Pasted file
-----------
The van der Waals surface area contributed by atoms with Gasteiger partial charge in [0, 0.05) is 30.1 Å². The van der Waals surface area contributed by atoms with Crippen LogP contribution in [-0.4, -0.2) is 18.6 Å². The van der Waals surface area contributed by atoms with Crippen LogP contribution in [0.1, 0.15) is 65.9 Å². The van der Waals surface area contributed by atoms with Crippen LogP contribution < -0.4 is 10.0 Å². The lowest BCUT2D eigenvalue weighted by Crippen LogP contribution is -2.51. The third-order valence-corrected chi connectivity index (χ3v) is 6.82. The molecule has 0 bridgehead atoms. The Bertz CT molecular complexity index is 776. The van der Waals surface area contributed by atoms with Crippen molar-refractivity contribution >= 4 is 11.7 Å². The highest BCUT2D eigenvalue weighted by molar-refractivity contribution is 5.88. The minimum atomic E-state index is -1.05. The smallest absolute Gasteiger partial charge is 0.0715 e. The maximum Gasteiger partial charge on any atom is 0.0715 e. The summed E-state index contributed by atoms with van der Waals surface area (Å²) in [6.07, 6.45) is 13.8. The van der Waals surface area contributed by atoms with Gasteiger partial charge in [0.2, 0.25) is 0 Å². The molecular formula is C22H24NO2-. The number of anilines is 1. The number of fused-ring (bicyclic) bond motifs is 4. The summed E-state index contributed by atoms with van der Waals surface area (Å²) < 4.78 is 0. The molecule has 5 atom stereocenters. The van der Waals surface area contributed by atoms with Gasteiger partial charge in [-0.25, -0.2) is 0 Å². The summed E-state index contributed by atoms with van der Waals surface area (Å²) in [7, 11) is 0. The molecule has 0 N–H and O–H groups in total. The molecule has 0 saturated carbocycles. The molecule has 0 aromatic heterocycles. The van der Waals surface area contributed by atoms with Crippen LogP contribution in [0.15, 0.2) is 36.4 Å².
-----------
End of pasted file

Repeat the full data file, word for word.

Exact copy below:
The van der Waals surface area contributed by atoms with Gasteiger partial charge in [0, 0.05) is 30.1 Å². The van der Waals surface area contributed by atoms with Crippen LogP contribution in [-0.4, -0.2) is 18.6 Å². The van der Waals surface area contributed by atoms with Crippen LogP contribution in [0.1, 0.15) is 65.9 Å². The van der Waals surface area contributed by atoms with Crippen LogP contribution < -0.4 is 10.0 Å². The lowest BCUT2D eigenvalue weighted by Crippen LogP contribution is -2.51. The third-order valence-corrected chi connectivity index (χ3v) is 6.82. The molecule has 0 bridgehead atoms. The Bertz CT molecular complexity index is 776. The van der Waals surface area contributed by atoms with Crippen molar-refractivity contribution >= 4 is 11.7 Å². The highest BCUT2D eigenvalue weighted by molar-refractivity contribution is 5.88. The minimum atomic E-state index is -1.05. The smallest absolute Gasteiger partial charge is 0.0715 e. The maximum Gasteiger partial charge on any atom is 0.0715 e. The summed E-state index contributed by atoms with van der Waals surface area (Å²) in [6.07, 6.45) is 13.8. The van der Waals surface area contributed by atoms with Gasteiger partial charge in [0.2, 0.25) is 0 Å². The molecular formula is C22H24NO2-. The number of anilines is 1. The number of fused-ring (bicyclic) bond motifs is 4. The summed E-state index contributed by atoms with van der Waals surface area (Å²) < 4.78 is 0. The molecule has 5 atom stereocenters. The van der Waals surface area contributed by atoms with Gasteiger partial charge in [-0.25, -0.2) is 0 Å². The summed E-state index contributed by atoms with van der Waals surface area (Å²) in [7, 11) is 0. The molecule has 0 N–H and O–H groups in total. The molecule has 0 saturated carbocycles. The molecule has 0 aromatic heterocycles. The van der Waals surface area contributed by atoms with Crippen LogP contribution in [0.15, 0.2) is 36.4 Å².